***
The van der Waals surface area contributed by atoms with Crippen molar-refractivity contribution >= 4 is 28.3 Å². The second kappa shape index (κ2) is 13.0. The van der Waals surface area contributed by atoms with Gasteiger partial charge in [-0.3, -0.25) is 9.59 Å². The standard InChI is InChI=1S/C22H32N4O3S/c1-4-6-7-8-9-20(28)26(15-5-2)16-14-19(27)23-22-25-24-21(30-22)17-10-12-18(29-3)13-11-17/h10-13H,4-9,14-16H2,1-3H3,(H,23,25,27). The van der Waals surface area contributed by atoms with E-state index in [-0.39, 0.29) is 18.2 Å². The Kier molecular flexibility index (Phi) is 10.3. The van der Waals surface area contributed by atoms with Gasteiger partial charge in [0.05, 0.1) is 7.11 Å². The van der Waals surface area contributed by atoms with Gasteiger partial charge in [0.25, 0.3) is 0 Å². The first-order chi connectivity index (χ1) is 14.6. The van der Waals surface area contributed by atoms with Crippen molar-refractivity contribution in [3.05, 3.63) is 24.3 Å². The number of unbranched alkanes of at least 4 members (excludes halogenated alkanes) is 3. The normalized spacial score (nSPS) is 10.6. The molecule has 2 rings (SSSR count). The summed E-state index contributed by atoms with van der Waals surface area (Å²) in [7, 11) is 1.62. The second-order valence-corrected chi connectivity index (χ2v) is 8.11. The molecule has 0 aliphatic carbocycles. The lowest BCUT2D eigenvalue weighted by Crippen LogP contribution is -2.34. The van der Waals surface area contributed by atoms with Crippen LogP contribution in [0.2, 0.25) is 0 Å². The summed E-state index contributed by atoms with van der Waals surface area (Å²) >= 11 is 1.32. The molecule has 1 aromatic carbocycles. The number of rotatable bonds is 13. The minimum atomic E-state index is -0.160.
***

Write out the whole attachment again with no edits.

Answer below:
The van der Waals surface area contributed by atoms with Crippen molar-refractivity contribution >= 4 is 28.3 Å². The second kappa shape index (κ2) is 13.0. The van der Waals surface area contributed by atoms with Gasteiger partial charge in [-0.3, -0.25) is 9.59 Å². The standard InChI is InChI=1S/C22H32N4O3S/c1-4-6-7-8-9-20(28)26(15-5-2)16-14-19(27)23-22-25-24-21(30-22)17-10-12-18(29-3)13-11-17/h10-13H,4-9,14-16H2,1-3H3,(H,23,25,27). The van der Waals surface area contributed by atoms with E-state index in [-0.39, 0.29) is 18.2 Å². The Kier molecular flexibility index (Phi) is 10.3. The van der Waals surface area contributed by atoms with Gasteiger partial charge in [0.05, 0.1) is 7.11 Å². The van der Waals surface area contributed by atoms with Gasteiger partial charge in [0.25, 0.3) is 0 Å². The first-order chi connectivity index (χ1) is 14.6. The van der Waals surface area contributed by atoms with Crippen molar-refractivity contribution in [3.05, 3.63) is 24.3 Å². The number of unbranched alkanes of at least 4 members (excludes halogenated alkanes) is 3. The normalized spacial score (nSPS) is 10.6. The molecule has 2 rings (SSSR count). The summed E-state index contributed by atoms with van der Waals surface area (Å²) in [7, 11) is 1.62. The second-order valence-corrected chi connectivity index (χ2v) is 8.11. The molecule has 0 aliphatic carbocycles. The lowest BCUT2D eigenvalue weighted by Crippen LogP contribution is -2.34. The van der Waals surface area contributed by atoms with Crippen LogP contribution in [0.2, 0.25) is 0 Å². The summed E-state index contributed by atoms with van der Waals surface area (Å²) >= 11 is 1.32. The molecule has 1 aromatic carbocycles. The number of rotatable bonds is 13. The minimum atomic E-state index is -0.160.